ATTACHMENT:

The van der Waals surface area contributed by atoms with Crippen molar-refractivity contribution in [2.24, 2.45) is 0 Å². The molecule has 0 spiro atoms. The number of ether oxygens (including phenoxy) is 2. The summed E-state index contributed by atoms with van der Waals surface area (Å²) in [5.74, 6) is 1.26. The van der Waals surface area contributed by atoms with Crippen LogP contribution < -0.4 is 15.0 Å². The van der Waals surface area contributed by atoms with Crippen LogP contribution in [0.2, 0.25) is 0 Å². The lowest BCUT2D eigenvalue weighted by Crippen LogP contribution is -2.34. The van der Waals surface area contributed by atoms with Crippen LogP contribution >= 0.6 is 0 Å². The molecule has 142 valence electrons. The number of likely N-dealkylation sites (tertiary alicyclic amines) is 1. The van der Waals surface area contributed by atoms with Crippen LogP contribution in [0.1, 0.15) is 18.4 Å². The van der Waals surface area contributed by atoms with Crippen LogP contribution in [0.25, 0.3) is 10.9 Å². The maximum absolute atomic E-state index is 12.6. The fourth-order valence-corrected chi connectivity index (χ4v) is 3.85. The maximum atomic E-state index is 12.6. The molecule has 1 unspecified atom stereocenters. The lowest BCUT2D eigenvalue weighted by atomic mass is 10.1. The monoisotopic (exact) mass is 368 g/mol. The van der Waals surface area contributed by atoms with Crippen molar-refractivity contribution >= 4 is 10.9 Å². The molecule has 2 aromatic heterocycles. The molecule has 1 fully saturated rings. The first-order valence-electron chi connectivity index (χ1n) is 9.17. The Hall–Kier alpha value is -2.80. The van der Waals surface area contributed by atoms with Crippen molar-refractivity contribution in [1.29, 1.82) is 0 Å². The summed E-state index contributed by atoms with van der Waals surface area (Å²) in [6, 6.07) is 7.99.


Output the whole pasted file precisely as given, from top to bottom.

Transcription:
The van der Waals surface area contributed by atoms with Crippen molar-refractivity contribution in [2.24, 2.45) is 0 Å². The molecule has 0 spiro atoms. The number of ether oxygens (including phenoxy) is 2. The summed E-state index contributed by atoms with van der Waals surface area (Å²) in [5.74, 6) is 1.26. The van der Waals surface area contributed by atoms with Crippen LogP contribution < -0.4 is 15.0 Å². The van der Waals surface area contributed by atoms with Crippen LogP contribution in [0.2, 0.25) is 0 Å². The lowest BCUT2D eigenvalue weighted by Crippen LogP contribution is -2.34. The van der Waals surface area contributed by atoms with Crippen LogP contribution >= 0.6 is 0 Å². The molecule has 142 valence electrons. The number of likely N-dealkylation sites (tertiary alicyclic amines) is 1. The van der Waals surface area contributed by atoms with Crippen LogP contribution in [0.1, 0.15) is 18.4 Å². The van der Waals surface area contributed by atoms with Crippen LogP contribution in [0.25, 0.3) is 10.9 Å². The maximum absolute atomic E-state index is 12.6. The fourth-order valence-corrected chi connectivity index (χ4v) is 3.85. The maximum atomic E-state index is 12.6. The molecule has 1 unspecified atom stereocenters. The lowest BCUT2D eigenvalue weighted by atomic mass is 10.1. The monoisotopic (exact) mass is 368 g/mol. The van der Waals surface area contributed by atoms with Crippen molar-refractivity contribution >= 4 is 10.9 Å². The molecule has 2 aromatic heterocycles. The molecule has 1 fully saturated rings. The first-order valence-electron chi connectivity index (χ1n) is 9.17. The Hall–Kier alpha value is -2.80. The van der Waals surface area contributed by atoms with Crippen molar-refractivity contribution in [1.29, 1.82) is 0 Å². The summed E-state index contributed by atoms with van der Waals surface area (Å²) in [6, 6.07) is 7.99.